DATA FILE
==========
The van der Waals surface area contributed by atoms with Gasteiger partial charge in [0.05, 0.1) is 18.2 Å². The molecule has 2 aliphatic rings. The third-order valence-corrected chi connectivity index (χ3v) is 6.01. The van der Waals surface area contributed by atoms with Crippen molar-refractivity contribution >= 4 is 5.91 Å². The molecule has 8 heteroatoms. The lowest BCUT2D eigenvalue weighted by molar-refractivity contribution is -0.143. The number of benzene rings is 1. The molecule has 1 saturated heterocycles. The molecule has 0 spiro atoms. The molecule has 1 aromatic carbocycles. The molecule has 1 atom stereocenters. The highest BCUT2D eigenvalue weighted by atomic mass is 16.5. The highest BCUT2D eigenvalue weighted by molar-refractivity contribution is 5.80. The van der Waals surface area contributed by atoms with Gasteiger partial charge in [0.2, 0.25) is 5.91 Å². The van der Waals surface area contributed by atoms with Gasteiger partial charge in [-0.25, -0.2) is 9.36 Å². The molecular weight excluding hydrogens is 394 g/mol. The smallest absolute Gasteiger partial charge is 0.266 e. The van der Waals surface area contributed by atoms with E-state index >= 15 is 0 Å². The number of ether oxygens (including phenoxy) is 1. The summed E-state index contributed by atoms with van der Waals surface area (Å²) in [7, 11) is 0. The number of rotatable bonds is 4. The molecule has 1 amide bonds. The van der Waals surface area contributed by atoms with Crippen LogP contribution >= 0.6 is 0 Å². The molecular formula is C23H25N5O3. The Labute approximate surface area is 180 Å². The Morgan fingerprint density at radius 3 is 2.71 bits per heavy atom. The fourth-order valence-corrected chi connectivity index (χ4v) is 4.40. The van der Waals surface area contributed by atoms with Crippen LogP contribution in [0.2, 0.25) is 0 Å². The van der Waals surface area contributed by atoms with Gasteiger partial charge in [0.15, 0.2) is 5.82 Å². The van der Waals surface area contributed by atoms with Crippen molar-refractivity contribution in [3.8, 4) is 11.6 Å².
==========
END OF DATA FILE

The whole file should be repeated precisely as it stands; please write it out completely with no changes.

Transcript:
The van der Waals surface area contributed by atoms with Gasteiger partial charge in [0.05, 0.1) is 18.2 Å². The molecule has 2 aliphatic rings. The third-order valence-corrected chi connectivity index (χ3v) is 6.01. The van der Waals surface area contributed by atoms with Crippen molar-refractivity contribution >= 4 is 5.91 Å². The molecule has 8 heteroatoms. The lowest BCUT2D eigenvalue weighted by molar-refractivity contribution is -0.143. The number of benzene rings is 1. The molecule has 1 saturated heterocycles. The molecule has 0 spiro atoms. The molecule has 1 aromatic carbocycles. The molecule has 1 atom stereocenters. The highest BCUT2D eigenvalue weighted by atomic mass is 16.5. The highest BCUT2D eigenvalue weighted by molar-refractivity contribution is 5.80. The van der Waals surface area contributed by atoms with Gasteiger partial charge in [0.2, 0.25) is 5.91 Å². The van der Waals surface area contributed by atoms with Gasteiger partial charge in [-0.25, -0.2) is 9.36 Å². The molecular weight excluding hydrogens is 394 g/mol. The smallest absolute Gasteiger partial charge is 0.266 e. The van der Waals surface area contributed by atoms with E-state index >= 15 is 0 Å². The number of ether oxygens (including phenoxy) is 1. The summed E-state index contributed by atoms with van der Waals surface area (Å²) in [7, 11) is 0. The number of rotatable bonds is 4. The molecule has 1 amide bonds. The van der Waals surface area contributed by atoms with Crippen LogP contribution >= 0.6 is 0 Å². The molecular formula is C23H25N5O3. The Labute approximate surface area is 180 Å². The Morgan fingerprint density at radius 3 is 2.71 bits per heavy atom. The fourth-order valence-corrected chi connectivity index (χ4v) is 4.40. The van der Waals surface area contributed by atoms with Crippen LogP contribution in [0.2, 0.25) is 0 Å². The van der Waals surface area contributed by atoms with Gasteiger partial charge in [0.15, 0.2) is 5.82 Å². The van der Waals surface area contributed by atoms with Crippen molar-refractivity contribution in [3.8, 4) is 11.6 Å².